Liberia: The untold stories

Mike Mullen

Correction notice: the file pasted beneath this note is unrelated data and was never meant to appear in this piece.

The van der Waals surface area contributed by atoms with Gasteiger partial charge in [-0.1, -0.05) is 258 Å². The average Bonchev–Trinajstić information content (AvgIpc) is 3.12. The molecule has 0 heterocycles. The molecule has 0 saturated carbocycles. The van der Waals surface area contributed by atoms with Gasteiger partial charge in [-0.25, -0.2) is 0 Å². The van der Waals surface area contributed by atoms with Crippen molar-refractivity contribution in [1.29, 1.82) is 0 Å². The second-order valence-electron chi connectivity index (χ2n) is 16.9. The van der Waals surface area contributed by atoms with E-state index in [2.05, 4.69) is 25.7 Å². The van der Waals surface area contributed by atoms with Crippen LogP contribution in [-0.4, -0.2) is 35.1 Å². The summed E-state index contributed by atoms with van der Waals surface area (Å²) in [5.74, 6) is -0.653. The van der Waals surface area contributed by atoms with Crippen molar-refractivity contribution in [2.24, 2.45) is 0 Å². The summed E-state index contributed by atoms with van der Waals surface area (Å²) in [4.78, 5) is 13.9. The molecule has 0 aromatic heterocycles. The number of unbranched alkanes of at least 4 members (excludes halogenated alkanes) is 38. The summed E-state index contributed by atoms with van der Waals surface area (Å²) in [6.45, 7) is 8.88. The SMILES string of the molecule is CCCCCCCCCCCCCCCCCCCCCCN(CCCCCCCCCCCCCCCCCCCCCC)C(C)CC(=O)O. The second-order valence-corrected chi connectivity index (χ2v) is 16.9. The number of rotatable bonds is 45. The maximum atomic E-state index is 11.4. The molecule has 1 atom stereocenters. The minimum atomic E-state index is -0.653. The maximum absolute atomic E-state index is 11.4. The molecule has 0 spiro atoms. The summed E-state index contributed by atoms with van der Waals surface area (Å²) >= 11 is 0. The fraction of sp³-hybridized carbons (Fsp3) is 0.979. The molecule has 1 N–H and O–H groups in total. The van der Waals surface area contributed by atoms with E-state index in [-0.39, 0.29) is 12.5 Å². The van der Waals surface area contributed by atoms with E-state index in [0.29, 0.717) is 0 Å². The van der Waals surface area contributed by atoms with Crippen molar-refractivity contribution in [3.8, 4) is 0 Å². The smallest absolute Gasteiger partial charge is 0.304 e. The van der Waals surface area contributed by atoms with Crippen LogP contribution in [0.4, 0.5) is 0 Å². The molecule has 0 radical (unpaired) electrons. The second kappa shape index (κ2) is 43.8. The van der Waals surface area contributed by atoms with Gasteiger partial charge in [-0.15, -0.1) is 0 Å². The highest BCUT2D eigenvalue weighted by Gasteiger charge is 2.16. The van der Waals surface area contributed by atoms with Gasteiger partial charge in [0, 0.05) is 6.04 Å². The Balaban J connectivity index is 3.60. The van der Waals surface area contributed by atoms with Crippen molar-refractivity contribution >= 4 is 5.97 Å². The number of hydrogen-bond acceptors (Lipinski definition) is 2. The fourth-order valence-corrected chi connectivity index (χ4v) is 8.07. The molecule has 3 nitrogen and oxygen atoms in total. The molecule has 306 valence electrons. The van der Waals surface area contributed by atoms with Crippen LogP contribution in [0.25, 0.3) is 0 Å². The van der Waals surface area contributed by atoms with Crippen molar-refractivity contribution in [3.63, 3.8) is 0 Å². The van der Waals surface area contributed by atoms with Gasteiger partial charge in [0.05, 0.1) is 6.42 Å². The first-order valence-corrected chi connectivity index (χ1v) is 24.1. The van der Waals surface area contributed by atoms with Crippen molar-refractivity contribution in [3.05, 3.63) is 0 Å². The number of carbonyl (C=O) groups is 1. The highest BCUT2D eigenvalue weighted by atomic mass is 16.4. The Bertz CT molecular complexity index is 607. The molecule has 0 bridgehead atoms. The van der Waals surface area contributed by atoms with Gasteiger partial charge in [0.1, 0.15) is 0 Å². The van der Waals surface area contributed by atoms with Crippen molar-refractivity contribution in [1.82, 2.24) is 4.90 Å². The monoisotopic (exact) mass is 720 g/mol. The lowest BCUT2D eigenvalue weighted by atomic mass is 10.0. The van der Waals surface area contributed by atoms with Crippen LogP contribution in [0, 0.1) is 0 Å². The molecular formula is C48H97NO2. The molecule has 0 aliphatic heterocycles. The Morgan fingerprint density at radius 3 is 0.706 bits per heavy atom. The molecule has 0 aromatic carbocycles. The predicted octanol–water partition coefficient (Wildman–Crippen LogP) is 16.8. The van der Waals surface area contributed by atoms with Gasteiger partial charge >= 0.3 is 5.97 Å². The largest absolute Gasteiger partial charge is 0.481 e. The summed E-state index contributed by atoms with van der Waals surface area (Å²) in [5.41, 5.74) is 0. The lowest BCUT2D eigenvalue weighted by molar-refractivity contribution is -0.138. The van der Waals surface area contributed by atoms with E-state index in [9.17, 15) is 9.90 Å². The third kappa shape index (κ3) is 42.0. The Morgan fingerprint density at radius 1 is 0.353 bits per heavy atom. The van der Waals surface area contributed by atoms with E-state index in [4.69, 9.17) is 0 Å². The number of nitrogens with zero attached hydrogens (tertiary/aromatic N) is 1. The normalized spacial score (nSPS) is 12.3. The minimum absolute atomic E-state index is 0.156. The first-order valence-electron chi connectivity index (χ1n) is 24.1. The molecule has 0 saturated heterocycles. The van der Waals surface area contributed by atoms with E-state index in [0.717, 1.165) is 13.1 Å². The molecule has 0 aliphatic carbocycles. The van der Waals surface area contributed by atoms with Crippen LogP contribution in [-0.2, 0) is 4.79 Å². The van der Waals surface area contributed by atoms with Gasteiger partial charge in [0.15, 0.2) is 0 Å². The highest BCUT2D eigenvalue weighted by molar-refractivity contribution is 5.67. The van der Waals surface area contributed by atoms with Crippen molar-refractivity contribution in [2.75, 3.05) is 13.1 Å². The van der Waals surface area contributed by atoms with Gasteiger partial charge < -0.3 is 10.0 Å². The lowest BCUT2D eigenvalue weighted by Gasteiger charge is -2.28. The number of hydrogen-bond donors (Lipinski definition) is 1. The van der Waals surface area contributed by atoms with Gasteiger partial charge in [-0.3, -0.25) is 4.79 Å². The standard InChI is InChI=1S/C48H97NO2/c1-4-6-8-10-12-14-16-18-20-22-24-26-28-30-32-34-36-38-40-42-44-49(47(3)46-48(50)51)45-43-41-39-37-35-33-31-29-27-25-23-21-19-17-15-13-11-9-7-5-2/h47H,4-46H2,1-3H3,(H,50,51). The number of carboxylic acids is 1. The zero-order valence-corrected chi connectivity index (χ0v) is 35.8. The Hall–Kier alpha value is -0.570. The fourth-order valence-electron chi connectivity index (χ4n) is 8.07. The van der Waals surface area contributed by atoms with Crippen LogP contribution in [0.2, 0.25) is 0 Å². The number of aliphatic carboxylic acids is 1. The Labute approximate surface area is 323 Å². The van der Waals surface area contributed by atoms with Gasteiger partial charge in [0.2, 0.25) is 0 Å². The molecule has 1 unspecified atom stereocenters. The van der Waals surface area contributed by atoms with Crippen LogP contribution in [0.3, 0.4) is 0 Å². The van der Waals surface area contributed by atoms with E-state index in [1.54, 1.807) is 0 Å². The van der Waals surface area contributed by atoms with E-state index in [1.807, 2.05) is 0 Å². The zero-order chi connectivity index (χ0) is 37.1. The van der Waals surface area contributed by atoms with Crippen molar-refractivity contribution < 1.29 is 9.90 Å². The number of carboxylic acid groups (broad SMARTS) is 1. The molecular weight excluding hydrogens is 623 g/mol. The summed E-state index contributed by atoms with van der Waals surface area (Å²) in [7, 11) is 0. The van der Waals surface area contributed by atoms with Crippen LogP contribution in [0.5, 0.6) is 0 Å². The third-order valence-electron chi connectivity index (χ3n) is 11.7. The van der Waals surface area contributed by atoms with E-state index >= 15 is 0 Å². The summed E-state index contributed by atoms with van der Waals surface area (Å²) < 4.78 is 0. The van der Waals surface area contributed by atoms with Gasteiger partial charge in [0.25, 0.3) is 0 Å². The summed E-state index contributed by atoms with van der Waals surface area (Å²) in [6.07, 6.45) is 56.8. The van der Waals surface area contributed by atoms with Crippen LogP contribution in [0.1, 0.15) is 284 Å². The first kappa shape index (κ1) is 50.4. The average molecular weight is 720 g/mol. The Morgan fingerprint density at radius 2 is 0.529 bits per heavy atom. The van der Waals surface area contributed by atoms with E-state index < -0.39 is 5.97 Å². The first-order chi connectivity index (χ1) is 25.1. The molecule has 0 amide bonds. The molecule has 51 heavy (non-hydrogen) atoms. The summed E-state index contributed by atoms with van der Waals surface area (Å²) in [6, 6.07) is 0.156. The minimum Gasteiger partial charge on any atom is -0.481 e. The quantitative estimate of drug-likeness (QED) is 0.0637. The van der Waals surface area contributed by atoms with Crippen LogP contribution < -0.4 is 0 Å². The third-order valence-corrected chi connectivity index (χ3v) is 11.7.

One morning in October 1990, Ahmed Sirleaf woke up early and prepared to leave. Charles TaylorâÄôs rebels had come, again and again, and the village was not safe. Sirleaf needed to leave Makpouma and leave Liberia. The country was in the grip of a civil war that would last another 13 years. He ate a large breakfast of cassava, his only meal on a long day of walking. Sirleaf grabbed his schoolbag with one change of clothes and an extra pair of shoes. SirleafâÄôs grandmother walked him and his cousin to the villageâÄôs edge. She said a prayer for her teenage grandsons. Then she looked into SirleafâÄôs eyes. âÄúYou will find what you are looking for,âÄù she said. âÄúBut do not forget us.âÄù Sirleaf found what he was looking for. Peace. An education. A family. Sirleaf, now 40, wears a suit jacket to work in an office with a view of downtown Minneapolis. Sirleaf works for the Advocates for Human Rights , a nonprofit organization based out of the Twin Cities. The work allowed him to honor his grandmotherâÄôs request and to not forget the people and place he left behind. In October, the Advocates published its contribution to the Truth and Reconciliation Commission of Liberia, a government-ordered project to uncover the tragic truth about LiberiaâÄôs civil war. Six employees and 800 volunteers âÄî several of them University of Minnesota graduates and students âÄî interviewed refugees in Ghana and 200 of the tens of thousands who have settled in Minnesota. Many Liberians refused to participate in the TRC process. Others do not want to read the report, with its gruesome details of war crimes and controversial recommendations for the next step forward. Sirleaf takes great pride in the AdvocatesâÄô report, and he keeps the printed copy out on a table in his office. âÄúBut then the fear is,âÄù he said, putting his hand on the report, âÄúWhat will this all amount to?âÄù Peace by reliving a war The AdvocatesâÄô report is a harrowing read. Personal tales of murder, rape and torture darken 500-plus pages. With its years of research and months of writing and editing, it is the academia of tragedy: terror and despair, with 3,200 footnotes. The Advocates distilled thousands of statements, from both victims and perpetrators, into a single document. Its authors say the stories inside cannot be fully explained but must be documented. This report was sent to Liberia to be condensed and incorporated into the findings of the Liberian Truth and Reconciliation Commission, which was established by a transitional legislature in April of 2005. The TRCâÄôs mandate called for the study of all offenses from January 1979 to October 2003, stating that it meant to promote peace by, âÄúinvestigating âĦ massacres, sexual violations, murder, extrajudicial killings and economic crimes.âÄù It may seem counterintuitive to seek peace by reliving a war rather than forgetting it. But truth commissions are an increasingly popular method of post-conflict and transitional justice. In a single 10-month period during 2000 and 2001, 12 truth commissions were established in different countries. LiberiaâÄôs is one of 41 truth commissions held to date, uncovering difficult truths about autocratic governments and sprawling civil wars. The Liberian TRC was the first to include the voice of the diaspora, which includes not only the hundreds of thousands of Liberians who now reside in the United States or United Kingdom, but also those living in refugee camps in Ghana. The Advocates oversaw this inclusive effort, taking statements of tragedy and survival. A long way to go George Norris looked across a table at a man very much like himself. The Liberian was around the same age as Norris, who is a third-year University of Minnesota law student, and he spoke like Norris. But this man was not like Norris. The Liberian recounted his days as a child soldier in Charles TaylorâÄôs rebel army. As a drugged-up young boy, he had committed the type of atrocities that fill the AdvocatesâÄô report. Some victims were tortured. Some were murdered. Some were tortured to death. Norris focused on staying professional and keeping accurate notes as the man told what he had done. Only later, when he retired to his room for the night, did Norris try to understand what he had heard. He could not. Of the former child soldier, Norris said, âÄúHe still has a mythical view of the world, and still some parts of him believe in magic, and in the idea that this person was invincible, and the only way the other side killed him was they chopped him into little pieces.âÄù Norris thinks that it was the first time the man had thought about what he had done and that the man wanted to become a better part of society. But, Norris said, he had a long way to go. The statement was one of more than 30 that Norris took in the Buduburam refugee camp in Ghana as a volunteer for the Advocates. Dulce Foster , who does white collar defense for Fredrikson and Byron, had been doing some pro bono work for the Advocates since she was a law student at the University. Foster prepared witnesses before the public hearings in St. Paul. She also volunteered as a statement taker. But the most memorable story Foster heard went unrecorded. One day, as she and another lawyer rode through Monrovia, the driver, a quiet man, turned his head to the backseat. âÄúWhat is this truth commission really doing?âÄù he asked. When they explained, the man said he would consider telling his story. And then, right there in the car, he did. As he drove, he told every horrific detail of everything that had happened to him and his family. âÄúIt was sort of like unlocking a dam,âÄù Foster said. âÄúThe whole story came out of him. I had taken statements before, but this was so spontaneous and so real. It really gave me a window into how much of this has been bottled-up.âÄù The fall of 1990 For 150 years, Liberia was dominated by repatriated American black slaves and their descendants, called Americo-Liberians. Though Americo-Liberian rule was largely uneventful, its end was violent. In 1980, military commander Samuel Doe and a small group killed President William Tolbert, TolbertâÄôs son and 13 other government officials. In 1985, Doe grasped at legitimacy by holding what he called an âÄúelection.âÄù His ballot-stuffing effort that year is considered one of the most fraudulent elections in African history. Career diplomat Herman Cohen joined the White House staff in 1987 and served as U.S. assistant secretary of state for African affairs from 1989-1993 . Cohen said the U.S. government viewed Doe as a trusted but unimpressive ally. âÄúHe was considered to be highly incompetent,âÄù Cohen said, âÄúand generally very loyal to the United States.âÄù While enriching himself and his own ethnic group, Doe proved unable or unwilling to make domestic changes to avoid another violent overthrow. On Christmas Eve 1989, Charles Taylor announced himself as LiberiaâÄôs savior. Taylor, an American-educated former government official, made rapid gains throughout the countryside. Soon, he controlled all of Liberia except for Monrovia, where fighting raged on throughout 1990. Stories circulated that TaylorâÄôs men were killing prominent Liberians and raiding villages to rape and pillage. TaylorâÄôs image as a savior disappeared. âÄúIt quickly became clear that he was a nasty megalomaniac,âÄù Cohen said. In August 1990, Cohen helicoptered into Monrovia during a period of intense fighting. At the U.S. Embassy, he met with Prince Johnson, once a confidant of TaylorâÄôs who had since joined LiberiaâÄôs coup-leader-turned-president Samuel Doe. Cohen found Johnson to be very nervous, constantly on his cell phone. âÄúHe was kind of a nutcase,âÄù Cohen said. âÄúHe was really not a guy you can really reason with.âÄù Cohen was then driven to a forest location near the eastern border to meet Taylor. He found Taylor guarded by child soldiers. âÄúI think he kept them high on drugs,âÄù Cohen said. âÄúIt was very frightening to go in there.âÄù The fall of 1990 also marked the very public and brutal end of DoeâÄôs reign. Prince Johnson, who had been DoeâÄôs chief of staff, turned on him. Videotape emerged of Johnson sipping Budweiser and calmly overseeing DoeâÄôs humiliation and execution by torture. ‘The distinctions between evil and good’ The TRCâÄôs recommendations have shaken Liberia: The only form of blanket amnesty in the TRC was extended to former child soldiers. All others would be held accountable for their wartime actions. Not only have prominent Liberians been recommended for criminal prosecution, but the report has called for the banning of a popular and democratically elected head of state. The report named the leaders of eight factions and 98 other perpetrators, recommending prosecutions for their wartime actions, including Prince Johnson, now an elected senator. Another list had 50 names recommended for a 30-year ban from public office. Most controversially, this list included President Ellen Johnson-Sirleaf , AfricaâÄôs first female head of state. Johnson-Sirleaf was faulted for her role as a supporter of Charles Taylor. Johnson-Sirleaf became an outspoken critic of Taylor in the late 1990s. She addressed her early support in a speech this summer, saying that in wartime, âÄúthe distinctions between evil and good were not so clear,âÄù and apologizing for her âÄúmisjudgment.âÄù The TRC report was passed on to the National Legislature, which deferred a decision until next year. TRC chairman Jerome Verdier said a final edited report is coming at the end of November and none of the listed names will be removed. If anything changes, he said, a half-dozen more names may be added. Verdier understands the oddity of asking the government to ratify the report, which calls for the president to step down and a senator to be prosecuted. âÄúThatâÄôs how it is, but that is not our bother,âÄù Verdier said. âÄúWe were mandated to do a job irrespective of who is in government.âÄù Herman Cohen, who worked with Johnson-Sirleaf in his time at the World Bank, called the demand for her to step down âÄúridiculous.âÄù âÄúThatâÄôs a total bum rap,âÄù Cohen said. âÄúEverybody supported Taylor at the beginning, because he was the hope of getting rid of Doe.âÄù Kerper Dwanyen, president of the Organization of Liberians in Minnesota, was in college in America when Charles Taylor’s men killed his father. Despite Johnson-Sireaf’s acknowledged support of Taylor, Dwanyen campaigned for her in 2005 and he does not believe she should be sanctioned. âÄúI think it was politically orchestrated by people who want political power and know they canâÄôt defeat her in an election,âÄù Dwanyen said. Verdier worked briefly as an adviser to Johnson-SirleafâÄôs opponent in the 2005 election, soccer legend George Weah , but said that he is currently unaffiliated with Weah or any political party. No rule of law or decency More than 10 warring factions emerged between 1990 and 1997, a period now called LiberiaâÄôs First Civil War. Of these various groups, most with an ethnic identity, the AdvocatesâÄô report states that, âÄúEach was itself responsible for human rights and humanitarian law violations.âÄù LiberiaâÄôs was a war in which no rule of law or decency was respected. In the St. Peter Lutheran Church massacre of July 1990, hundreds of innocents seeking sanctuary in a church were executed by Doe loyalists. In 1994, TaylorâÄôs men forced patients out of a hospital and executed some of them. Ahmed Sirleaf knew of at least one friend who had participated in some of the worst deeds. Sirleaf had gone to school and played soccer with this friend when they were kids. As teenagers, they chatted up girls. Years later, Sirleaf heard that this friend had joined ULIMO, a fighting group, and had become a vicious war criminal. Sirleaf heard about his friend looting his own village, raping girls he had known his whole life and raping the wives of his own relatives. As the story was told to Sirleaf, this friend later supervised a diamond creek, where he was accused of stealing and was killed. Sirleaf told the story and shook his head. âÄúItâÄôs not the same image I have of him,âÄù he said. âÄúThis guy was a good kid.âÄù ‘Fear or interest’ Verdier thinks that most of those who have been critical of the report have not read it. But several commissioners have disassociated themselves from the findings. âÄúI frankly believe that it was out of âÄî I donâÄôt know, fear or interest, or a combination of both,âÄù Verdier said. Verdier said he and other commissioners were threatened before, during and after the process. Commissioners and their family members have received intimidating text messages. Even now Verdier watches where he speaks and where he eats in public. âÄúThat is something that I guess we have to live with,âÄù he said. Every graphic and tragic detail Norris, a University law student, sat in a room as each statement giver came in, one after the other, telling stories which lasted up to an hour. Many of these refugees were telling their story for the first time, and he was surprised by how easily the statements flowed. Norris rarely needed to ask prompting questions. Toilet paper was available to wipe tears, and statement givers were told they could take a break if they needed it. âÄúMore often they would pause just to make sure I could keep up,âÄù he said. After each statement, as Norris sat holding the notes of every graphic and tragic detail of a refugeeâÄôs life, another was waiting, next in line. Norris said he tried to take breaks in between statements to organize his notes, and to collect himself. âÄúSometimes I was successful,âÄù he said. âÄúSometimes I wasnâÄôt.âÄù At the end of the day, Norris filed his notes in a computerized database. As he did so, something peculiar struck him. Though Prince Johnson and Charles TaylorâÄôs names came up occasionally, statement givers rarely wanted to place blame for the things done to them. âÄúIn so many ways, I think the violence was so seemingly random,âÄù Norris said. âÄúAnd so the whos and why were just sort of lost in the absurdity of what had occurred.âÄù For Ahmed Sirleaf, each statement had a deep effect. At times he found himself talking to a former child soldier, like the ones who terrorized his village. Once, he found himself talking to an old woman who reminded him of his grandmother. âÄúMy son, IâÄôve been here for 17 years,âÄù the woman told him. âÄúThis is the first time someone has asked me, âÄòWhat happened to you?âÄô âÄù âÄúThat meant the whole world to me,âÄù Sirleaf said, remembering her words. Dulce FosterâÄôs work in preparing witnesses before public hearings and as a statement taker left her emotionally strung out. She spoke about the work in generalities with her friends, avoiding the gory details. She also noticed herself clicking away from violent movies and television shows. What was once cartoonish had become real, and she could not watch. Despite how the work affected Foster, she would do it again. âÄúAbsolutely,âÄù she said. Norris, who had already spent a summer working at the criminal tribunal for Rwanda, came out of the experience with a new goal in life. He is getting a paper published on the topic of transitional justice, and after he graduates in May, he wants to become an international prosecutor of war criminals. A war story SirleafâÄôs father was an imam in Liberia, a problem solver and a respected man. Men like SirleafâÄôs father were endangered in Charles TaylorâÄôs Liberia. His father fled the war and left Sirleaf with an uncle. Sirleaf did not see him again until 1995, when his father came to Ghana for medical treatment. Sirleaf heard then about his fatherâÄôs farm being burned. He heard that one of his brothers, a young doctor, was killed, as was one of his sisters. Another brother died under mysterious circumstances. âÄúWhen I first met him, we just cried,âÄù Sirleaf said. SirleafâÄôs father said they needed to pray for their country. In 2007, Sirleaf returned to Liberia for the first time in 11 years to attend his motherâÄôs funeral. Sirleaf also saw his youngest brother, with whom he had often talked on the phone. His brother was severely undersized and gravely ill. After taking his brother to the hospital, Sirleaf asked what had happened. His relatives mentioned something about a âÄúwar story.âÄù Sirleaf pressed them and was told that his brother had been caught behind enemy lines during the war and did not eat for three weeks. Two weeks after Sirleaf returned home, his brother died. Sirleaf said the untold stories of Liberia, like his brotherâÄôs, are what brought him to the TRC. âÄúI could shut the whole thing off and not bother with Liberia,âÄù Sirleaf said. âÄúBut I just canâÄôt. It would haunt me.âÄù Earlier this year, when he was in Liberia to help promote the TRC, Sirleaf took a week off to return to the village of Makpouma. Two of his uncles took him to his grandmotherâÄôs grave, where he laid a bundle of wheatgrass. In a light rain, Sirleaf knelt down at the grave and said a prayer. At long last he had come back to his grandmother. He had not forgotten. * * * * Taylor on trial: Charles Taylor, former president of Liberia, is standing trial for war crimes in Sierra Leone. As punishment for his autocratic government, Liberian President William Tolbert was dragged from his bed and killed by Samuel Doe. Ten years later, Doe spent the last hours of his existence begging for his life while he was tortured to death by Prince Johnson. Tolbert and DoeâÄôs crimes pale in comparison to the allegations against Charles Taylor, who waged a merciless campaign for power during the 1990s and looted the country as its president from 1997 to 2003. And yet, Taylor is facing justice while dressed in fine suits, calmly stating his case and denying everything. If he is convicted, he does not face the death penalty. Kerper Dwanyen , whose father was singled out and killed in 1990 by TaylorâÄôs men, said he is happy to see his fatherâÄôs killer facing a real trial, though he knows other Liberians wish that Taylor met an end similar to TolbertâÄôs and DoeâÄôs. âÄúYou always have the people who revert to their animal instincts, but thatâÄôs not how you build societies,âÄù Dwanyen said. âÄúThere are lots of people who would like to have a one-on-one with [Taylor] in a dark alley.âÄù Taylor is standing trial in The Hague, Netherlands, for his complicity in Sierra LeoneâÄôs civil war. He faces 11 counts of murder, sexual slavery, rape, cruelty, forced labor and recruiting child soldiers. David Crane, appointed as chief prosecutor of the Special Court for Sierra by Kofi Annan in 2002 , filed an indictment against Taylor in March of 2003. It was only the second criminal indictment filed against a sitting head of state, and the first in Africa. Thanks to pressure from the United States, including three battleships floating near MonroviaâÄôs port, Taylor fled Liberia and went into exile in Nigeria in August of 2003. After compiling evidence against 12 other major actors in Sierra LeoneâÄôs civil war, Crane turned his attention to Taylor. He spent the better part of two years applying political pressure to have Taylor delivered. Six months after CraneâÄôs term as chief prosecutor ended, Taylor was finally apprehended. His trial has since been moved to The Hague, in the Netherlands. On Tuesday, Taylor is expected to wrap up his defense and begin to face questions from the prosecution. Though CraneâÄôs strongest evidence probably came from culpable government officials from Nigeria, Burkina Faso and Liberia, he also held town hall meetings with Sierra Leonean people and encouraged them to participate in the Sierra Leonean Truth and Reconciliation Commission. Describing TaylorâÄôs actions in Liberia and Sierra Leone, Crane said, âÄúHeâÄôs criminally responsible for the murder, rape, maiming and mutilation of over 1.2 million human beings.âÄù When former assistant secretary of state for African affairs Herman Cohen reached TaylorâÄôs forest compound in mid-1990, before Taylor had taken power of Liberia, he found Taylor inside a tent, sitting atop something of a throne. While armed and drugged boy soldiers milled around, Cohen noticed what was mounted inside the tent, over TaylorâÄôs shoulder: a big picture of John F. Kennedy with his wife and kids. âÄúIt told me that his ambition was to be a great statesman,âÄù Cohen said. âÄúHe clearly had a big ego.âÄù From his recollection of this meeting, he confirmed TaylorâÄôs reputation as charming and charismatic. Crane said TaylorâÄôs mix of ego, charm and ruthlessness puts him in a historical category with Saddam Hussein, SerbiaâÄôs Slobodan Milosevic and Nazi Hermann Goering. âÄúTheyâÄôre all charming, theyâÄôre all fascinating,âÄù Crane said. âÄúYou could have a wonderful evening with them over dinner, and then they take you out and cut your throat.âÄù Crane said that with his charm and professed Christianity, Taylor managed to fool Rev. Jesse Jackson and former President Jimmy Carter. Cohen, meanwhile, recalls opening The Washington Post one morning in 1990 to see a full-page ad taken out by Liberians in America, declaring that Taylor was the countryâÄôs savior. In his last moments as president of Liberia, Taylor compared himself to Jesus and said he hoped someday to return. âÄúGod willing, I will be back,âÄù Taylor said. Crane said his case against Taylor needed to be ironclad to prevent exactly that. âÄúYou donâÄôt take down the most powerful warlord in Africa unless youâÄôre damn sure, because heâÄôll come back and he will destroy [Liberia] again,âÄù Crane said. âÄúHe can never see the light of a free day.âÄù